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Bringing Fort Ticonderoga to the Classroom

hands raisedAt Fort Ticonderoga, education is at the heart of our mission. Every day in the spring and fall, students visit us from around the corner and hours away. Our campus is bustling with inquisitive young minds, and we love the energy and questions they bring to our site. Since many schools study the American Revolution during the winter, Fort Ticonderoga goes into the classroom to connect our epic story with regional students. Our outreach program “A Soldier’s Life at Fort Ticonderoga” is a way to bring the Fort Ticonderoga experience to schools when it best fits with their curriculum. In this way, students and teachers can make meaningful connections from the topics they are studying in the classroom to the defining events that took place at Fort Ticonderoga.

Thanks to grants from the Walter Cerf Community Fund and the Lake Placid Education Foundation, Fort Ticonderoga museum staff members are able to take our educational mission on the road in 2016, reaching schools in the Adirondack Park in New York, and Addison County in Vermont. To date, we have traveled over 1,000 miles, and delivered programs for over 660 students. By the time we open for the season on May 7th, we will have traveled over 1,400 miles and reached over 860 students in 21 schools.

Maps students outreachWe have carefully constructed an interdisciplinary program, full of history, geography, math, and hands-on experiences for students. We invite students to imagine that they are a soldier traveling to, and then stationed at Fort Ticonderoga.  Students are asked to make comparisons between the lives of soldiers at Fort Ticonderoga and their own lives, and to think critically about the differences and similarities between 1775 and 2016.

Students learn about the importance of waterways for transportation in the 18th century, and the challenges of supplying a large army in a seemingly rural outpost. While learning about waterway transportation, they discover the significance of Ticonderoga as a complex of defenses guarding the portage between Lake George and Lake Champlain, and acting as a choke point on the narrow southern end of Lake Champlain.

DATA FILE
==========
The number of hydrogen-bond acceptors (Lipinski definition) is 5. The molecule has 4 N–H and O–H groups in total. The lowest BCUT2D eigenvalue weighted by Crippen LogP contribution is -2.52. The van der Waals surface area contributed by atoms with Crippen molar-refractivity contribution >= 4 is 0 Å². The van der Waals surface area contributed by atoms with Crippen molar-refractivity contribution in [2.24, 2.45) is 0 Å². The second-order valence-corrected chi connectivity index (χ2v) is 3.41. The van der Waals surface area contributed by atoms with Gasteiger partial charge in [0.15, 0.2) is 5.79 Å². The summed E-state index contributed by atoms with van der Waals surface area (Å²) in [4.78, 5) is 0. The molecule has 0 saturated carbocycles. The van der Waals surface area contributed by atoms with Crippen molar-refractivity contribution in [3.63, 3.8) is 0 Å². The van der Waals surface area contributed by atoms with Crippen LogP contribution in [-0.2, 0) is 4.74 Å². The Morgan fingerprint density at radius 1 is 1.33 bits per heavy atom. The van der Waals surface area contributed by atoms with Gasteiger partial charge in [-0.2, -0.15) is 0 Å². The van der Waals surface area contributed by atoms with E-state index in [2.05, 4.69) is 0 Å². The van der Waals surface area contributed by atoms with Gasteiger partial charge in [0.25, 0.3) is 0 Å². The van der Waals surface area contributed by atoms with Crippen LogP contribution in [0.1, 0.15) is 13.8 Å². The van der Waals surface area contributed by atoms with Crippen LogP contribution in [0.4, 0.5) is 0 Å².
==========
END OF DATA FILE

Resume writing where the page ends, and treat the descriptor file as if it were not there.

Stuart with kidWe bring a reproduction soldier’s knapsack, full of rations, equipment, and other necessary items soldiers would carry. We also bring a full set of clothing and accoutrements for students to examine, handle, and try on, providing a tangible link for students to life in the 18th century.   Lisa, a teacher at Minerva Elementary, wrote about our visit:

It was wonderful and the students LOVED the program.  They were able to touch the reproduction clothes that a soldier wore. They saw the pack that was used to carry the blanket, food, soap, and writing notebook in it. The canteen and the gunpowder horn were also a part of the soldier’s gear. They not only learned about the gear but they also learned how many POUNDS and TONS of gear were needed for the troops during wartime. They were using math and thinking skills! As a veteran teacher I know that kids learn by doing, holding, tasting, touching, creating, and viewing artifacts.

show and tellStudents and teachers also connect our presentation to topics they have learned in their classroom prior to our visit, and afterwards. Students at Lake George Elementary asked if we would have been loyalists or patriots during the American Revolution, because they were preparing for a “Loyalists vs. Patriots” debate next week in the class. A teacher at Vergennes Elementary made comparisons to characters and vocabulary in a book her students were reading about the American Revolution.

This program has also inspired students to go beyond the classroom. A student from Weybridge Elementary School wrote to us, stating:

Thank you for the compelling presentation that you gave us. I was interested in the soldier’s strategies and how logically the rivers and locations fit together with the battle and soldiers. I now want to do more research on that topic. Thank you for giving me more opportunities to learn about history, and to study more.

smiling childStudents from Lake George Elementary asked us if we could send them pictures of a soldier’s bateau so they could compare it to a video they had seen of the Radeau, or Land Tortoise, at the bottom of Lake George.

Our outreach program “A Soldier’s Life at Fort Ticonderoga” is just another way Fort Ticonderoga serves its education mission year round. Teachers can book the program most Tuesdays, Wednesdays, and Thursdays from October 2015 through April 2016. More information on making a reservation can be found here.

Check out our Calendar of Events for all of the other opportunities to visit Fort Ticonderoga before we open for daily programs on May 7th!

Judy Contompasis

School and Youth Programs Coordinator